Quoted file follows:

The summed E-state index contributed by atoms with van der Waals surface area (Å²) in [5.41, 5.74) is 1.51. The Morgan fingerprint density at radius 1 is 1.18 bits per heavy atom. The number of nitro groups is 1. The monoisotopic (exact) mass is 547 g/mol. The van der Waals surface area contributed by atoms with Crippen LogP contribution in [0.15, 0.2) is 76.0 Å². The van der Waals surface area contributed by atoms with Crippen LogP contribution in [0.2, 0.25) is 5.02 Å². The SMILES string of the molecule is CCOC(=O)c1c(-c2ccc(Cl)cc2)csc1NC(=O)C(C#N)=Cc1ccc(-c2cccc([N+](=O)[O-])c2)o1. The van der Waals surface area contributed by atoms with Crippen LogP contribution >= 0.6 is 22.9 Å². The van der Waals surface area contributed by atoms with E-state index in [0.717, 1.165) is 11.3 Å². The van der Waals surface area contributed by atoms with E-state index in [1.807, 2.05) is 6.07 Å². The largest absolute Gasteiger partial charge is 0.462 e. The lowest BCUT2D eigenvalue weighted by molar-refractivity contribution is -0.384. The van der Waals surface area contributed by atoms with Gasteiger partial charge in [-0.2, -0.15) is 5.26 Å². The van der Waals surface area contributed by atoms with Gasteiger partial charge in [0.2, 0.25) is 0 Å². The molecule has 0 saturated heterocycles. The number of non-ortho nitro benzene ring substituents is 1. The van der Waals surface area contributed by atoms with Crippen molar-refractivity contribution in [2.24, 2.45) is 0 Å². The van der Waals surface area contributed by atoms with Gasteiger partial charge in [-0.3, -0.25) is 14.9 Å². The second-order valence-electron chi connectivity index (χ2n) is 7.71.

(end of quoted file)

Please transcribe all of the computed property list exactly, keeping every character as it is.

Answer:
The summed E-state index contributed by atoms with van der Waals surface area (Å²) in [5.41, 5.74) is 1.51. The Morgan fingerprint density at radius 1 is 1.18 bits per heavy atom. The number of nitro groups is 1. The monoisotopic (exact) mass is 547 g/mol. The van der Waals surface area contributed by atoms with Crippen LogP contribution in [0.15, 0.2) is 76.0 Å². The van der Waals surface area contributed by atoms with Crippen LogP contribution in [0.2, 0.25) is 5.02 Å². The SMILES string of the molecule is CCOC(=O)c1c(-c2ccc(Cl)cc2)csc1NC(=O)C(C#N)=Cc1ccc(-c2cccc([N+](=O)[O-])c2)o1. The van der Waals surface area contributed by atoms with Crippen LogP contribution >= 0.6 is 22.9 Å². The van der Waals surface area contributed by atoms with E-state index in [0.717, 1.165) is 11.3 Å². The van der Waals surface area contributed by atoms with E-state index in [1.807, 2.05) is 6.07 Å². The largest absolute Gasteiger partial charge is 0.462 e. The lowest BCUT2D eigenvalue weighted by molar-refractivity contribution is -0.384. The van der Waals surface area contributed by atoms with Gasteiger partial charge in [-0.2, -0.15) is 5.26 Å². The van der Waals surface area contributed by atoms with Gasteiger partial charge in [0.2, 0.25) is 0 Å². The molecule has 0 saturated heterocycles. The number of non-ortho nitro benzene ring substituents is 1. The van der Waals surface area contributed by atoms with Crippen molar-refractivity contribution in [2.24, 2.45) is 0 Å². The van der Waals surface area contributed by atoms with Gasteiger partial charge in [-0.3, -0.25) is 14.9 Å². The second-order valence-electron chi connectivity index (χ2n) is 7.71.